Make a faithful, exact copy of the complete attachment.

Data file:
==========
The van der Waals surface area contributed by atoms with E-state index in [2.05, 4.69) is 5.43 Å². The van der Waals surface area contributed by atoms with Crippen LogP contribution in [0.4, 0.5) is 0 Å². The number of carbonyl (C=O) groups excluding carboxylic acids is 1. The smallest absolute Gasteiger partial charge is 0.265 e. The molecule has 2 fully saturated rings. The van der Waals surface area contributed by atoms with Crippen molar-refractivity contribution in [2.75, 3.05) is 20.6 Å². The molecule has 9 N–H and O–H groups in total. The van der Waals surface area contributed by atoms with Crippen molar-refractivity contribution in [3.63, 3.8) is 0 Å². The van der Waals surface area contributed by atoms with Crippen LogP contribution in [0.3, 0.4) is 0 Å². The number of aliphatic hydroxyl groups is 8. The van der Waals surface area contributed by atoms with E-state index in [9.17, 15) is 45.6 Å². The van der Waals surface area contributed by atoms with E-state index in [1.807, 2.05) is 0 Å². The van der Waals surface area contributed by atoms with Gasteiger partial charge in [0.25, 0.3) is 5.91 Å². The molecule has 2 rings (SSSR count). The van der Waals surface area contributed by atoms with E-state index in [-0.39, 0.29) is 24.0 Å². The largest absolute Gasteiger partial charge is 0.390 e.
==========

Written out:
The van der Waals surface area contributed by atoms with E-state index in [2.05, 4.69) is 5.43 Å². The van der Waals surface area contributed by atoms with Crippen LogP contribution in [0.4, 0.5) is 0 Å². The number of carbonyl (C=O) groups excluding carboxylic acids is 1. The smallest absolute Gasteiger partial charge is 0.265 e. The molecule has 2 fully saturated rings. The van der Waals surface area contributed by atoms with Crippen molar-refractivity contribution in [2.75, 3.05) is 20.6 Å². The molecule has 9 N–H and O–H groups in total. The van der Waals surface area contributed by atoms with Crippen molar-refractivity contribution in [3.63, 3.8) is 0 Å². The van der Waals surface area contributed by atoms with Crippen LogP contribution in [0.3, 0.4) is 0 Å². The number of aliphatic hydroxyl groups is 8. The van der Waals surface area contributed by atoms with E-state index in [9.17, 15) is 45.6 Å². The van der Waals surface area contributed by atoms with E-state index in [1.807, 2.05) is 0 Å². The van der Waals surface area contributed by atoms with Gasteiger partial charge in [0.25, 0.3) is 5.91 Å². The molecule has 2 rings (SSSR count). The van der Waals surface area contributed by atoms with E-state index in [-0.39, 0.29) is 24.0 Å². The largest absolute Gasteiger partial charge is 0.390 e.